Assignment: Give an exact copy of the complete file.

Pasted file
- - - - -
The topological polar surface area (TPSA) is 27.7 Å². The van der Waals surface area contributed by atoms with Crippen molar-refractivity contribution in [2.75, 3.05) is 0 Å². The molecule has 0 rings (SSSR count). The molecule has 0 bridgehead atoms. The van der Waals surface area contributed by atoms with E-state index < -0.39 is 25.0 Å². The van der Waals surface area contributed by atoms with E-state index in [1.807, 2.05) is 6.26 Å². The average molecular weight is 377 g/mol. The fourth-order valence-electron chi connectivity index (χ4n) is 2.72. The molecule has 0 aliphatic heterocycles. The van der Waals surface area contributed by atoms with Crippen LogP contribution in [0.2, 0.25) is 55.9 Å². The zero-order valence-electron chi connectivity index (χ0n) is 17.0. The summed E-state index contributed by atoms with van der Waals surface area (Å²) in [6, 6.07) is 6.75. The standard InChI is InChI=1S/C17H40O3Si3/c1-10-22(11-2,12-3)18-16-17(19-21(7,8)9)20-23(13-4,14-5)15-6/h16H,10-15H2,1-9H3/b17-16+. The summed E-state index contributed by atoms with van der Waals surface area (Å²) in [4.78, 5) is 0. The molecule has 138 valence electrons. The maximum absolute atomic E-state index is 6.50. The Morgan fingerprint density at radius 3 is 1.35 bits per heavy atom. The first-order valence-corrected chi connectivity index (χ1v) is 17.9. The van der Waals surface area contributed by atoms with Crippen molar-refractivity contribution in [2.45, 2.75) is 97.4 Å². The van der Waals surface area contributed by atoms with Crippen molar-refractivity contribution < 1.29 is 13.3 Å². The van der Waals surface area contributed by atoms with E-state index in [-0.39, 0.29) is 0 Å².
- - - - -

The topological polar surface area (TPSA) is 27.7 Å². The van der Waals surface area contributed by atoms with Crippen molar-refractivity contribution in [2.75, 3.05) is 0 Å². The molecule has 0 rings (SSSR count). The molecule has 0 bridgehead atoms. The van der Waals surface area contributed by atoms with E-state index < -0.39 is 25.0 Å². The van der Waals surface area contributed by atoms with E-state index in [1.807, 2.05) is 6.26 Å². The average molecular weight is 377 g/mol. The fourth-order valence-electron chi connectivity index (χ4n) is 2.72. The molecule has 0 aliphatic heterocycles. The van der Waals surface area contributed by atoms with Crippen LogP contribution in [0.2, 0.25) is 55.9 Å². The zero-order valence-electron chi connectivity index (χ0n) is 17.0. The summed E-state index contributed by atoms with van der Waals surface area (Å²) in [6, 6.07) is 6.75. The standard InChI is InChI=1S/C17H40O3Si3/c1-10-22(11-2,12-3)18-16-17(19-21(7,8)9)20-23(13-4,14-5)15-6/h16H,10-15H2,1-9H3/b17-16+. The summed E-state index contributed by atoms with van der Waals surface area (Å²) in [4.78, 5) is 0. The molecule has 138 valence electrons. The maximum absolute atomic E-state index is 6.50. The Morgan fingerprint density at radius 3 is 1.35 bits per heavy atom. The first-order valence-corrected chi connectivity index (χ1v) is 17.9. The van der Waals surface area contributed by atoms with Crippen molar-refractivity contribution in [2.45, 2.75) is 97.4 Å². The van der Waals surface area contributed by atoms with Crippen molar-refractivity contribution < 1.29 is 13.3 Å². The van der Waals surface area contributed by atoms with E-state index in [-0.39, 0.29) is 0 Å².